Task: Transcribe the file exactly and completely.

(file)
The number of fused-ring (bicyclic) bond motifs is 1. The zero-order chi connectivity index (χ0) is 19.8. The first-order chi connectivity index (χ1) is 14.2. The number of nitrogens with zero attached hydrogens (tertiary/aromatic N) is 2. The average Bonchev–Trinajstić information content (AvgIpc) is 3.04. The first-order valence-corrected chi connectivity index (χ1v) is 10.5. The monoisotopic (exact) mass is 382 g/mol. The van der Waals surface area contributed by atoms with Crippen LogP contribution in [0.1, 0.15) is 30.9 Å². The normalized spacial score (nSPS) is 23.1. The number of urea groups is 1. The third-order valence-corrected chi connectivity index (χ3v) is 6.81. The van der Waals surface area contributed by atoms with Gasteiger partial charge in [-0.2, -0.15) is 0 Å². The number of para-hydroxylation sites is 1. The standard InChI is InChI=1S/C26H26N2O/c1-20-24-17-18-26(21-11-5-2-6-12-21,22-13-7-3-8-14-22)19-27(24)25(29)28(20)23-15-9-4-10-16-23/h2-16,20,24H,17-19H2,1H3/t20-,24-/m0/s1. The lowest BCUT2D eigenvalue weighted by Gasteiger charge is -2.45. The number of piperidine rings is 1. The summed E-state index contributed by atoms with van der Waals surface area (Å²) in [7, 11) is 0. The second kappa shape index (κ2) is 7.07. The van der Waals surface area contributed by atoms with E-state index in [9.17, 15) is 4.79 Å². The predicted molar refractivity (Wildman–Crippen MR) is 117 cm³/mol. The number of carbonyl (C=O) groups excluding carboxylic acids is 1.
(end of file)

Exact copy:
The number of fused-ring (bicyclic) bond motifs is 1. The zero-order chi connectivity index (χ0) is 19.8. The first-order chi connectivity index (χ1) is 14.2. The number of nitrogens with zero attached hydrogens (tertiary/aromatic N) is 2. The average Bonchev–Trinajstić information content (AvgIpc) is 3.04. The first-order valence-corrected chi connectivity index (χ1v) is 10.5. The monoisotopic (exact) mass is 382 g/mol. The van der Waals surface area contributed by atoms with Crippen LogP contribution in [0.1, 0.15) is 30.9 Å². The normalized spacial score (nSPS) is 23.1. The number of urea groups is 1. The third-order valence-corrected chi connectivity index (χ3v) is 6.81. The van der Waals surface area contributed by atoms with Gasteiger partial charge in [-0.2, -0.15) is 0 Å². The number of para-hydroxylation sites is 1. The standard InChI is InChI=1S/C26H26N2O/c1-20-24-17-18-26(21-11-5-2-6-12-21,22-13-7-3-8-14-22)19-27(24)25(29)28(20)23-15-9-4-10-16-23/h2-16,20,24H,17-19H2,1H3/t20-,24-/m0/s1. The lowest BCUT2D eigenvalue weighted by Gasteiger charge is -2.45. The number of piperidine rings is 1. The summed E-state index contributed by atoms with van der Waals surface area (Å²) in [7, 11) is 0. The second kappa shape index (κ2) is 7.07. The van der Waals surface area contributed by atoms with E-state index in [9.17, 15) is 4.79 Å². The predicted molar refractivity (Wildman–Crippen MR) is 117 cm³/mol. The number of carbonyl (C=O) groups excluding carboxylic acids is 1.